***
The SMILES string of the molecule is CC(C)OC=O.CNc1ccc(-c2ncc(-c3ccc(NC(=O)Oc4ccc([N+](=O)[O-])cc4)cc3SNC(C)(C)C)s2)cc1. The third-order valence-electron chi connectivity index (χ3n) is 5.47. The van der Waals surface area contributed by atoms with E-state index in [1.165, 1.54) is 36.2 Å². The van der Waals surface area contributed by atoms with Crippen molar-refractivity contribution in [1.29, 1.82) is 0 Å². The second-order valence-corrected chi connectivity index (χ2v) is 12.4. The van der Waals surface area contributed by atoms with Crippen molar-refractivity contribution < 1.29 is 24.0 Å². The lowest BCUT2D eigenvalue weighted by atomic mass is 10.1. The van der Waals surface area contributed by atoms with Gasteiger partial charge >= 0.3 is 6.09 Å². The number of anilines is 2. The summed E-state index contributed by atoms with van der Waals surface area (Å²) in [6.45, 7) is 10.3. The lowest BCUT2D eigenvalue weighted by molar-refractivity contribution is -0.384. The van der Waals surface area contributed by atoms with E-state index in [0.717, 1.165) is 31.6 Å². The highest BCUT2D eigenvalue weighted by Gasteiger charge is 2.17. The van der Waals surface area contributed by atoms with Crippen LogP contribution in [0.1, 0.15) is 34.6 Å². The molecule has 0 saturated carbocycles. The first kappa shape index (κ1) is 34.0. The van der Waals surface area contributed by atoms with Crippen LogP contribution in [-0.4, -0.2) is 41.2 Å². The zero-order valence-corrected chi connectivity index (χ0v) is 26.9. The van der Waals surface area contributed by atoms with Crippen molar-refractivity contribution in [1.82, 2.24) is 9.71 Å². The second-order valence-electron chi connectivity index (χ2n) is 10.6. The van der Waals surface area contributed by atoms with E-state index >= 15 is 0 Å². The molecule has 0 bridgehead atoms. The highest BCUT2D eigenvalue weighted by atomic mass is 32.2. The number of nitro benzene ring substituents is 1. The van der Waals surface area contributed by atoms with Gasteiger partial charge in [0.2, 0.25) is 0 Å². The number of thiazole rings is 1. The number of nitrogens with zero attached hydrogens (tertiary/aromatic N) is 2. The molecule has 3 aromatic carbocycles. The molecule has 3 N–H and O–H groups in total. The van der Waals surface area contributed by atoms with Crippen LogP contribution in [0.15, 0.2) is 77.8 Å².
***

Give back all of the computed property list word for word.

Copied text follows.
The SMILES string of the molecule is CC(C)OC=O.CNc1ccc(-c2ncc(-c3ccc(NC(=O)Oc4ccc([N+](=O)[O-])cc4)cc3SNC(C)(C)C)s2)cc1. The third-order valence-electron chi connectivity index (χ3n) is 5.47. The van der Waals surface area contributed by atoms with E-state index in [1.165, 1.54) is 36.2 Å². The van der Waals surface area contributed by atoms with Crippen molar-refractivity contribution in [1.29, 1.82) is 0 Å². The second-order valence-corrected chi connectivity index (χ2v) is 12.4. The van der Waals surface area contributed by atoms with Crippen molar-refractivity contribution < 1.29 is 24.0 Å². The lowest BCUT2D eigenvalue weighted by atomic mass is 10.1. The van der Waals surface area contributed by atoms with Gasteiger partial charge >= 0.3 is 6.09 Å². The number of anilines is 2. The summed E-state index contributed by atoms with van der Waals surface area (Å²) in [6.45, 7) is 10.3. The lowest BCUT2D eigenvalue weighted by molar-refractivity contribution is -0.384. The van der Waals surface area contributed by atoms with E-state index in [0.717, 1.165) is 31.6 Å². The highest BCUT2D eigenvalue weighted by Gasteiger charge is 2.17. The van der Waals surface area contributed by atoms with Crippen LogP contribution in [0.1, 0.15) is 34.6 Å². The molecule has 0 saturated carbocycles. The first kappa shape index (κ1) is 34.0. The van der Waals surface area contributed by atoms with Crippen LogP contribution in [-0.4, -0.2) is 41.2 Å². The zero-order valence-corrected chi connectivity index (χ0v) is 26.9. The van der Waals surface area contributed by atoms with Crippen molar-refractivity contribution in [1.82, 2.24) is 9.71 Å². The second-order valence-electron chi connectivity index (χ2n) is 10.6. The van der Waals surface area contributed by atoms with E-state index >= 15 is 0 Å². The molecule has 0 bridgehead atoms. The highest BCUT2D eigenvalue weighted by atomic mass is 32.2. The number of nitro benzene ring substituents is 1. The van der Waals surface area contributed by atoms with Gasteiger partial charge in [0.2, 0.25) is 0 Å². The number of thiazole rings is 1. The number of nitrogens with zero attached hydrogens (tertiary/aromatic N) is 2. The molecule has 3 aromatic carbocycles. The molecule has 3 N–H and O–H groups in total. The van der Waals surface area contributed by atoms with Crippen LogP contribution in [0.15, 0.2) is 77.8 Å².